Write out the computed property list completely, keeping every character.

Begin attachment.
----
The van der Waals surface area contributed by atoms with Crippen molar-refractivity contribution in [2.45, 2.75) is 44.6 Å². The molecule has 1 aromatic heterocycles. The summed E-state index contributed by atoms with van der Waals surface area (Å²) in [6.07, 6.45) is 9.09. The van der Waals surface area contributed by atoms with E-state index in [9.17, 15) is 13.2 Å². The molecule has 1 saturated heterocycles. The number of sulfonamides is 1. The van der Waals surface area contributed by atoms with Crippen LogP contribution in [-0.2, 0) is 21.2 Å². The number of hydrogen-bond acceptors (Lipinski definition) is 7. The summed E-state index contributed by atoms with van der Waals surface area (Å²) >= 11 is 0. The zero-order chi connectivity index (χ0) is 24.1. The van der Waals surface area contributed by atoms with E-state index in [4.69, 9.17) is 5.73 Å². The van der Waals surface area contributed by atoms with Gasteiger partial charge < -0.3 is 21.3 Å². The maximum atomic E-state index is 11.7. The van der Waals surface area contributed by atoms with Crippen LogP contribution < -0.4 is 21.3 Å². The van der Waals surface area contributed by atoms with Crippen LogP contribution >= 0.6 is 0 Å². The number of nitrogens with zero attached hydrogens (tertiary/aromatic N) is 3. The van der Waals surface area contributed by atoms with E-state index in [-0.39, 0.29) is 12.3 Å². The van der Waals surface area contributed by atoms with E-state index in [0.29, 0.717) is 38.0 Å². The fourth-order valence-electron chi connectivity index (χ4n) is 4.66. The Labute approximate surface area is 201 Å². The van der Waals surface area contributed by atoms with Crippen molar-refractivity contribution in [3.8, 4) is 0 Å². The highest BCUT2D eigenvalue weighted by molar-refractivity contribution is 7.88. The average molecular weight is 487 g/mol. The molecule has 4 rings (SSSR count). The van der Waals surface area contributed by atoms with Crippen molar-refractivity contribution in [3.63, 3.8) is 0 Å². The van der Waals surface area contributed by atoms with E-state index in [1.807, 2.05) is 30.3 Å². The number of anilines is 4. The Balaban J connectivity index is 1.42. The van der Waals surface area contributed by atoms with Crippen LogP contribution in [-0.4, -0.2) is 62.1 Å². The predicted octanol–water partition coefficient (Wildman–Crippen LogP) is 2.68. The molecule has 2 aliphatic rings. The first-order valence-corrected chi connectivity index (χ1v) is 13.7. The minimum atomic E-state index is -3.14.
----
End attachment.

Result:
The van der Waals surface area contributed by atoms with Crippen molar-refractivity contribution in [2.45, 2.75) is 44.6 Å². The molecule has 1 aromatic heterocycles. The summed E-state index contributed by atoms with van der Waals surface area (Å²) in [6.07, 6.45) is 9.09. The van der Waals surface area contributed by atoms with E-state index in [9.17, 15) is 13.2 Å². The molecule has 1 saturated heterocycles. The number of sulfonamides is 1. The van der Waals surface area contributed by atoms with Crippen LogP contribution in [-0.2, 0) is 21.2 Å². The number of hydrogen-bond acceptors (Lipinski definition) is 7. The summed E-state index contributed by atoms with van der Waals surface area (Å²) >= 11 is 0. The zero-order chi connectivity index (χ0) is 24.1. The van der Waals surface area contributed by atoms with E-state index in [4.69, 9.17) is 5.73 Å². The van der Waals surface area contributed by atoms with Gasteiger partial charge < -0.3 is 21.3 Å². The maximum atomic E-state index is 11.7. The van der Waals surface area contributed by atoms with Crippen LogP contribution < -0.4 is 21.3 Å². The van der Waals surface area contributed by atoms with Crippen LogP contribution >= 0.6 is 0 Å². The number of nitrogens with zero attached hydrogens (tertiary/aromatic N) is 3. The van der Waals surface area contributed by atoms with E-state index in [-0.39, 0.29) is 12.3 Å². The van der Waals surface area contributed by atoms with E-state index in [0.29, 0.717) is 38.0 Å². The fourth-order valence-electron chi connectivity index (χ4n) is 4.66. The Labute approximate surface area is 201 Å². The van der Waals surface area contributed by atoms with Crippen molar-refractivity contribution in [3.8, 4) is 0 Å². The highest BCUT2D eigenvalue weighted by molar-refractivity contribution is 7.88. The average molecular weight is 487 g/mol. The molecule has 4 rings (SSSR count). The van der Waals surface area contributed by atoms with Crippen molar-refractivity contribution in [3.63, 3.8) is 0 Å². The van der Waals surface area contributed by atoms with E-state index in [1.807, 2.05) is 30.3 Å². The number of anilines is 4. The Balaban J connectivity index is 1.42. The van der Waals surface area contributed by atoms with Crippen LogP contribution in [-0.4, -0.2) is 62.1 Å². The predicted octanol–water partition coefficient (Wildman–Crippen LogP) is 2.68. The molecule has 2 aliphatic rings. The first-order valence-corrected chi connectivity index (χ1v) is 13.7. The minimum atomic E-state index is -3.14.